Griffin Adds Two Industry Veterans To Its Sales Team

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Bill Watson

Griffin Greenhouse Supplies recently announced two new additions to its sales team. Bill Watson has joined Griffin as a Sales Representative serving southern Texas and all of Colorado. Andrea Nelson has been hired as a Sales Representative in the upper Midwest, calling primarily on accounts in Wisconsin and Minnesota. Both Watson and Nelson will focus on sales and support of Griffin’s live goods products, including seed, cuttings, and young plants.

Watson is a 30-year veteran of the horticulture industry. His extensive experience includes roles in production, marketing, and sales. Most recently, Watson served as President and Director of Sales and Marketing with Grimes Horticulture. He holds a bachelor’s degree in plant science from the University of Louisiana at Lafayette.

Nelson comes to Griffin with a background both in the industry and beyond. She holds a bachelor’s degree in horticulture from Auburn University, and has worked as a research assistant and, most recently, as a grower for Natural Beauty Growers in Denmark, WI. Away from the greenhouse, Nelson is a second lieutenant and platoon leader with the Wisconsin Army National Guard; her service includes a one-year tour of duty in Baghdad, Iraq, as part of Operation Iraqi Freedom.

“Both Bill and Andrea share Griffin’s focus on customer success, and know first-hand what it takes for growers and retailers to thrive,” says Brian Sullivan, Director of Sales for Griffin. “We have every confidence that their knowledge and real-world experience will be valuable assets to our customers.”

Greenhouse Grower recently caught up with both Watson and Griffin and asked them about the biggest challenges and opportunities facing the horticulture industry, and how they plan to work closely with growers to help them overcome these challenges.

Greenhouse Grower (GG): How did your previous experience prepare you for this new role?

Bill Watson: I’ve been fortunate to have worked in all aspects of horticulture, from research in college, to being a grower, to sales, to marketing, to running a company. This has given me a very good understanding of how our products get to market and how the consumer views those products. So I simply try to incorporate that into the daily work that I do, focusing on my customers’ needs and the daily challenges they face, to bring a product to market and, at the same time, create profit for their operations. I chose to work for Griffin because of the wide range of benefits it offers to growers along these lines. Griffin offers in-depth product knowledge, cultural help through GGSPro, great personal service, and the wide choices of products that growers need to be successful in today’s marketplace.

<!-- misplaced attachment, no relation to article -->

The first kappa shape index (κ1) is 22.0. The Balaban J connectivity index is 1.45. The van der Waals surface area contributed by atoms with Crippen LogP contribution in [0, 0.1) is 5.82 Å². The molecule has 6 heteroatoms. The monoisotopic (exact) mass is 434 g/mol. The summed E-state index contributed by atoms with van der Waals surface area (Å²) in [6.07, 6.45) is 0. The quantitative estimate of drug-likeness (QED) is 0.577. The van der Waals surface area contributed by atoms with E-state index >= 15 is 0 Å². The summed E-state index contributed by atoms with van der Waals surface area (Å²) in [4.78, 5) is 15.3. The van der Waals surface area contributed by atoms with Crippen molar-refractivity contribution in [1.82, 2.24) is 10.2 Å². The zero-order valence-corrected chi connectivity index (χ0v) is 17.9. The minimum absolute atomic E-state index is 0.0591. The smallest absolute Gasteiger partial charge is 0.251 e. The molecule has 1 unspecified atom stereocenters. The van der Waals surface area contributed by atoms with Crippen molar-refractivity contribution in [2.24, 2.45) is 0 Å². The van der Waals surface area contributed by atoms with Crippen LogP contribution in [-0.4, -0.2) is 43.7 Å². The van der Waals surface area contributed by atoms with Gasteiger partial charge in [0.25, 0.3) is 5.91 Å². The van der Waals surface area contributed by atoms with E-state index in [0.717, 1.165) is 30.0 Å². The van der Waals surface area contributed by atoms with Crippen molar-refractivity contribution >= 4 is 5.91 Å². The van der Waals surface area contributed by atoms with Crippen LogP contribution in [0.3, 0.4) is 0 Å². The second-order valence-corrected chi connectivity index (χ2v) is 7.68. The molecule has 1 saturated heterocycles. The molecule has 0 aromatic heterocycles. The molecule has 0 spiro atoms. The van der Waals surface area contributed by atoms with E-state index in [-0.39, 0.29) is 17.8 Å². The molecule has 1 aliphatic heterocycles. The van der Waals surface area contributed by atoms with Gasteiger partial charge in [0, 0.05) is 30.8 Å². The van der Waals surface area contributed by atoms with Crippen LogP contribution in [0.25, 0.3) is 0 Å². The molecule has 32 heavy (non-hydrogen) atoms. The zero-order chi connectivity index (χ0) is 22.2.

Andrea Nelson: While attending Auburn University, I was able to study under some extremely knowledgeable and experienced professors. I had the opportunity to conduct plant-pathology research with Dr. Kira Bowen, and learn about plant diseases and micro-propagation.

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Andrea Nelson

Upon completion of my B.S. in horticulture with an emphasis in greenhouse and nursery management, I took a position as a grower with Natural Beauty in Denmark, WI. There, I was able to put into practice many of the techniques I’d learned at Auburn. I learned and refined my skills under the experienced growers at Natural Beauty. I was able to experience and understand the challenges that our industry faces, and what types of products are expected on the market. I’m so thankful for their mentorship which has prepared me for my new role with Griffin.

My experiences with the U.S. Army National Guard have also played a large part in preparing me for this role. Through commitment and dedication, I’ve developed skills in leadership, teamwork, effective communication, and organization.

GG: What are some of the biggest issues or concerns you’ve heard from the growers you work with, and how do you plan to help them deal with these issues?

Watson: I think there’s growing concern over labor going into the next decade. With a slightly better economy and a shrinking work force, getting seasonal labor could be a chore. Growers must look at ways to reduce labor per crop through mechanization, or figure out ways to do things more efficiently and with less labor inputs. Only through mechanization or streamlining production through more efficient methods or facilities can labor be reduced. There’s simply no other way to bring down labor costs or reduce the need for labor and still get the necessary work accomplished while creating profit.